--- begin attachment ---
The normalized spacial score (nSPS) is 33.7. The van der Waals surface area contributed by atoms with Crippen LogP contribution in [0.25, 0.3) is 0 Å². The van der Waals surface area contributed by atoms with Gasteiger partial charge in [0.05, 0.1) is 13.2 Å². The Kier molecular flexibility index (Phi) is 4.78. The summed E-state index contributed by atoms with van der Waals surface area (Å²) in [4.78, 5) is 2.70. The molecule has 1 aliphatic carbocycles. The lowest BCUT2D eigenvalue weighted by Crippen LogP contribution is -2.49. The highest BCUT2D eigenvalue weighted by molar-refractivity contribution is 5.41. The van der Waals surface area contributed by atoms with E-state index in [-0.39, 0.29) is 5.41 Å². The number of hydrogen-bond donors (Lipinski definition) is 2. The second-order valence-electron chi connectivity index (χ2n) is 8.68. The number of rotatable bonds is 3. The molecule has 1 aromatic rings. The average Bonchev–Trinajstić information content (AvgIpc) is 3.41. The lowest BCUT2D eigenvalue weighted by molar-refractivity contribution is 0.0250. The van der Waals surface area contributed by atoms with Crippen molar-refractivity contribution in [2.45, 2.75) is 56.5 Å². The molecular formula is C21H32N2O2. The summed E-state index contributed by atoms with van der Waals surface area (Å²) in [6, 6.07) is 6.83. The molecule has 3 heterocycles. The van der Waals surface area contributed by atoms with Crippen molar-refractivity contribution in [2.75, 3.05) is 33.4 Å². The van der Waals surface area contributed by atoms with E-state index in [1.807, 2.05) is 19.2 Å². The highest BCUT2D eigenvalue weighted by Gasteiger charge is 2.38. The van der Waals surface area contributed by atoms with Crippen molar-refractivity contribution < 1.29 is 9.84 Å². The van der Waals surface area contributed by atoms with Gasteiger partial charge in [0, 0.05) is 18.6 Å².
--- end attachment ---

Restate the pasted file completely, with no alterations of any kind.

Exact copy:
The normalized spacial score (nSPS) is 33.7. The van der Waals surface area contributed by atoms with Crippen LogP contribution in [0.25, 0.3) is 0 Å². The van der Waals surface area contributed by atoms with Gasteiger partial charge in [0.05, 0.1) is 13.2 Å². The Kier molecular flexibility index (Phi) is 4.78. The summed E-state index contributed by atoms with van der Waals surface area (Å²) in [4.78, 5) is 2.70. The molecule has 1 aliphatic carbocycles. The lowest BCUT2D eigenvalue weighted by Crippen LogP contribution is -2.49. The highest BCUT2D eigenvalue weighted by molar-refractivity contribution is 5.41. The van der Waals surface area contributed by atoms with E-state index in [-0.39, 0.29) is 5.41 Å². The number of hydrogen-bond donors (Lipinski definition) is 2. The second-order valence-electron chi connectivity index (χ2n) is 8.68. The number of rotatable bonds is 3. The molecule has 1 aromatic rings. The average Bonchev–Trinajstić information content (AvgIpc) is 3.41. The lowest BCUT2D eigenvalue weighted by molar-refractivity contribution is 0.0250. The van der Waals surface area contributed by atoms with Crippen molar-refractivity contribution in [2.45, 2.75) is 56.5 Å². The molecular formula is C21H32N2O2. The summed E-state index contributed by atoms with van der Waals surface area (Å²) in [6, 6.07) is 6.83. The molecule has 3 heterocycles. The van der Waals surface area contributed by atoms with Crippen molar-refractivity contribution in [2.75, 3.05) is 33.4 Å². The van der Waals surface area contributed by atoms with E-state index in [1.807, 2.05) is 19.2 Å². The highest BCUT2D eigenvalue weighted by Gasteiger charge is 2.38. The van der Waals surface area contributed by atoms with Crippen molar-refractivity contribution < 1.29 is 9.84 Å². The van der Waals surface area contributed by atoms with Gasteiger partial charge in [0, 0.05) is 18.6 Å².